critical Israelis in the Netherlands




7 October – 31 October 2010, Melkweg Gallery Amsterdam

The Bedouin are the native Arab inhabitants of the Negev desert. They make up ten percent of the Arab/Palestinian population of Israel, and are one of the most disempowered groups within Israeli society, as well as one of the most discriminated against. Most of the Bedouin lost their land with the foundation of the state of Israel in 1948, and live as refugees in Egypt, Jordan, Gaza and the West Bank. The Bedouin who remained within the borders of Israel have been relocated to a concentrated area in the Negev. The Bedouin citizens of Israel now amount to 180,000, half of them reside in seven townships established by the state. The other half inhabit 36 villages that are officially not recognized by the Israeli authorities. These unrecognized villages do not appear on official maps; they have no water and electricity infrastructure, no roads, and no sewage systems. In addition to that, the inhabitants of the unrecognized villages are under a constant threat of house demolitions. The most recent demolition of houses took place in July. At the order of the Israeli authorities al 35 houses of the village al-Arakib were completely demolished. As a result, some 400 people now find themselves without a home.

 In order to bring more public attention to the villages and their struggle for recognition, the Israeli photographer Tal Adler, in collaboration with ‘Regional Council for the Unrecognized Villages’ and individual representatives from the Bedouin community in the Negev, created a project that portrays each village through a single story and a photograph. The choice of the story to be told and what picture should accompany it, was made jointly by the person in the photo and Adler himself, in a process that took over two years.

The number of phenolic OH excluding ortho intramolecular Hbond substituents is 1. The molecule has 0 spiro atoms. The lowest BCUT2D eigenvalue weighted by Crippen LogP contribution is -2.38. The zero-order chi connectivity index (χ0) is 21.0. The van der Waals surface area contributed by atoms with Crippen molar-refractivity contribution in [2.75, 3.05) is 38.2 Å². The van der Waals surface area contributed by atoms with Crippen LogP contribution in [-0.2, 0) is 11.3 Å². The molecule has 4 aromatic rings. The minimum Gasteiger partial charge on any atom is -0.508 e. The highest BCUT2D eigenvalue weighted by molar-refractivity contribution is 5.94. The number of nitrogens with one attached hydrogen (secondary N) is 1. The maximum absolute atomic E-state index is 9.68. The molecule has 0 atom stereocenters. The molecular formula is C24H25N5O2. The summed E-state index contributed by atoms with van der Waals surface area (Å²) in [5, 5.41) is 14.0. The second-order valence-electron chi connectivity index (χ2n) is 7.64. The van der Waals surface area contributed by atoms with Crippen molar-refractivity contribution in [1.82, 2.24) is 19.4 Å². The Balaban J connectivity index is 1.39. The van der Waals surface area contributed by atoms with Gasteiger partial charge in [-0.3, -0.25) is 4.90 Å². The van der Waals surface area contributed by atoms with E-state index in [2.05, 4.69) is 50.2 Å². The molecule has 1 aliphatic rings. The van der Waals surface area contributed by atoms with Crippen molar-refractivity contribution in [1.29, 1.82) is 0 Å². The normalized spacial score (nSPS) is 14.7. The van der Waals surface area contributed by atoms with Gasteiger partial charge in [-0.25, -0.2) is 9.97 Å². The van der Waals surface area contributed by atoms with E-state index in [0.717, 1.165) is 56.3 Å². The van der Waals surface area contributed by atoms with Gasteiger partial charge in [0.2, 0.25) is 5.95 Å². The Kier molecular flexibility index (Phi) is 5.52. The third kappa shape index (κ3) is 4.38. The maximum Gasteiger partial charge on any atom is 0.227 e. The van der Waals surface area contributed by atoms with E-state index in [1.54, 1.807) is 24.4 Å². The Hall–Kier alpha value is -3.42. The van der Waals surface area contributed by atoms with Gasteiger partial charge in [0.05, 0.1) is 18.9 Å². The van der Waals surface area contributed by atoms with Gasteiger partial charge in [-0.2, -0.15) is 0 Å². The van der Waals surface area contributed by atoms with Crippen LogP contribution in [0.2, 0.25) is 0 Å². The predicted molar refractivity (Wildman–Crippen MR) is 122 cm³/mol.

Tal Adler was born in Jerusalem, and currently lives and works in Vienna. Adler is an artist, activist, curator and lecturer. In his artistic work he employs methodologies of academic and journalistic research and of creative social-political activism. Adler studied in various art institutions, including the post-graduate program in Bezalel Academy for Art in Jerusalem and is holding a Magister in Fine Arts from the Academy of Fine Art in Vienna, Austria.

 The “Unrecognized” project has been presented at a variety of venues in Israel, Europe and the USA, in the intention to mobilize the international community to contribute to the process of change in Israel.